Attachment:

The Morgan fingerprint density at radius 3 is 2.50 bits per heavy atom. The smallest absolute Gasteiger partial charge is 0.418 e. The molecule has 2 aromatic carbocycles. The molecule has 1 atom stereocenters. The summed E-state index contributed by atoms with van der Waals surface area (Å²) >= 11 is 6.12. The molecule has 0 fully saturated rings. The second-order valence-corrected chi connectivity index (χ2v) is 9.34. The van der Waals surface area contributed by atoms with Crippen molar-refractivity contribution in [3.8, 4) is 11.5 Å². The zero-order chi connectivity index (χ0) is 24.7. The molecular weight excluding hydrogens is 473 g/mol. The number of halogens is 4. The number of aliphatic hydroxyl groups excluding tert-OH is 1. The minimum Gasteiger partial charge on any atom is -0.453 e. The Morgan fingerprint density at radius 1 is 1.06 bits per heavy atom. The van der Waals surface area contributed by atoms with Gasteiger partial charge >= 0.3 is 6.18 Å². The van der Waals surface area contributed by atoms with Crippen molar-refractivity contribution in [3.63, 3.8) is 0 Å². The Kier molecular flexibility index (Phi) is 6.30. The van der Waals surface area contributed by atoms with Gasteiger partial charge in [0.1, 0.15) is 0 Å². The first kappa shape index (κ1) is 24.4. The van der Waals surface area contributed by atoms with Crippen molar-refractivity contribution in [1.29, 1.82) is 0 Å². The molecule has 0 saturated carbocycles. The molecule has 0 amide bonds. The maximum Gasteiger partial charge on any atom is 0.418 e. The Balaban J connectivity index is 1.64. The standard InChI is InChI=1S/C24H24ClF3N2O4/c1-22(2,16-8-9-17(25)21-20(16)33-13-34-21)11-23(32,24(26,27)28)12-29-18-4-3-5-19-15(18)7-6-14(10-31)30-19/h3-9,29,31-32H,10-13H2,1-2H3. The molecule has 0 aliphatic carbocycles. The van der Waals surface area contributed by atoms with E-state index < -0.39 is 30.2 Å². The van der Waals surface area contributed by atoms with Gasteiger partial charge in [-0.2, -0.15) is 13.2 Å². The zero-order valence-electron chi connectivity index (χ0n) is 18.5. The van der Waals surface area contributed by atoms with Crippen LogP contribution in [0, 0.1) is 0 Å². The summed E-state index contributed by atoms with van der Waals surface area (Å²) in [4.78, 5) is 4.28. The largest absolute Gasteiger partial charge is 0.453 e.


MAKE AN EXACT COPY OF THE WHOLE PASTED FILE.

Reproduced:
The Morgan fingerprint density at radius 3 is 2.50 bits per heavy atom. The smallest absolute Gasteiger partial charge is 0.418 e. The molecule has 2 aromatic carbocycles. The molecule has 1 atom stereocenters. The summed E-state index contributed by atoms with van der Waals surface area (Å²) >= 11 is 6.12. The molecule has 0 fully saturated rings. The second-order valence-corrected chi connectivity index (χ2v) is 9.34. The van der Waals surface area contributed by atoms with Crippen molar-refractivity contribution in [3.8, 4) is 11.5 Å². The zero-order chi connectivity index (χ0) is 24.7. The molecular weight excluding hydrogens is 473 g/mol. The number of halogens is 4. The number of aliphatic hydroxyl groups excluding tert-OH is 1. The minimum Gasteiger partial charge on any atom is -0.453 e. The Morgan fingerprint density at radius 1 is 1.06 bits per heavy atom. The van der Waals surface area contributed by atoms with Gasteiger partial charge >= 0.3 is 6.18 Å². The van der Waals surface area contributed by atoms with Crippen molar-refractivity contribution in [3.63, 3.8) is 0 Å². The Kier molecular flexibility index (Phi) is 6.30. The van der Waals surface area contributed by atoms with Gasteiger partial charge in [0.1, 0.15) is 0 Å². The first kappa shape index (κ1) is 24.4. The van der Waals surface area contributed by atoms with Crippen molar-refractivity contribution in [1.29, 1.82) is 0 Å². The molecule has 0 saturated carbocycles. The molecule has 0 amide bonds. The maximum Gasteiger partial charge on any atom is 0.418 e. The Balaban J connectivity index is 1.64. The standard InChI is InChI=1S/C24H24ClF3N2O4/c1-22(2,16-8-9-17(25)21-20(16)33-13-34-21)11-23(32,24(26,27)28)12-29-18-4-3-5-19-15(18)7-6-14(10-31)30-19/h3-9,29,31-32H,10-13H2,1-2H3. The molecule has 0 aliphatic carbocycles. The van der Waals surface area contributed by atoms with E-state index < -0.39 is 30.2 Å². The van der Waals surface area contributed by atoms with Gasteiger partial charge in [-0.2, -0.15) is 13.2 Å². The zero-order valence-electron chi connectivity index (χ0n) is 18.5. The van der Waals surface area contributed by atoms with Crippen LogP contribution in [0, 0.1) is 0 Å². The summed E-state index contributed by atoms with van der Waals surface area (Å²) in [4.78, 5) is 4.28. The largest absolute Gasteiger partial charge is 0.453 e.